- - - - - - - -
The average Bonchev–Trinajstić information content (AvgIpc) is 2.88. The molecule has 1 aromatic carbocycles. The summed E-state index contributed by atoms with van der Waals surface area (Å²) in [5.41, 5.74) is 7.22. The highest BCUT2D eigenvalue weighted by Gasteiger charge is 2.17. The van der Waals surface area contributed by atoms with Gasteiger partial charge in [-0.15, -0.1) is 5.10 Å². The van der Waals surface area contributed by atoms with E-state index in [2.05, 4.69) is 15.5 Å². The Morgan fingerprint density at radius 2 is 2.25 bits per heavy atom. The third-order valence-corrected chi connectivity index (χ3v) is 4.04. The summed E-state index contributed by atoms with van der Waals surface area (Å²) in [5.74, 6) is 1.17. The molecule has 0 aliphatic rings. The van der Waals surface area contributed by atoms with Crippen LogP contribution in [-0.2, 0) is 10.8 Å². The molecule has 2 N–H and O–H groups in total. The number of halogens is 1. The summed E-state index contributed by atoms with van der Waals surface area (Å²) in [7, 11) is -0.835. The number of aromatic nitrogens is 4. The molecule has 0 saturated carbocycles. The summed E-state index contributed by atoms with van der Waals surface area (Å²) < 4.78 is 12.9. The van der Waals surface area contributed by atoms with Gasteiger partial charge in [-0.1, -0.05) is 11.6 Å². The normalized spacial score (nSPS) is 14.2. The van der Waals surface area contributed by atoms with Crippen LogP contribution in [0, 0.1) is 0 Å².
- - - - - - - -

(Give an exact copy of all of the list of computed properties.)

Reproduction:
The average Bonchev–Trinajstić information content (AvgIpc) is 2.88. The molecule has 1 aromatic carbocycles. The summed E-state index contributed by atoms with van der Waals surface area (Å²) in [5.41, 5.74) is 7.22. The highest BCUT2D eigenvalue weighted by Gasteiger charge is 2.17. The van der Waals surface area contributed by atoms with Gasteiger partial charge in [-0.15, -0.1) is 5.10 Å². The van der Waals surface area contributed by atoms with E-state index in [2.05, 4.69) is 15.5 Å². The Morgan fingerprint density at radius 2 is 2.25 bits per heavy atom. The third-order valence-corrected chi connectivity index (χ3v) is 4.04. The summed E-state index contributed by atoms with van der Waals surface area (Å²) in [5.74, 6) is 1.17. The molecule has 0 aliphatic rings. The van der Waals surface area contributed by atoms with Crippen LogP contribution in [-0.2, 0) is 10.8 Å². The molecule has 2 N–H and O–H groups in total. The number of halogens is 1. The summed E-state index contributed by atoms with van der Waals surface area (Å²) in [7, 11) is -0.835. The number of aromatic nitrogens is 4. The molecule has 0 saturated carbocycles. The summed E-state index contributed by atoms with van der Waals surface area (Å²) < 4.78 is 12.9. The van der Waals surface area contributed by atoms with Gasteiger partial charge in [-0.1, -0.05) is 11.6 Å². The normalized spacial score (nSPS) is 14.2. The van der Waals surface area contributed by atoms with Crippen LogP contribution in [0, 0.1) is 0 Å².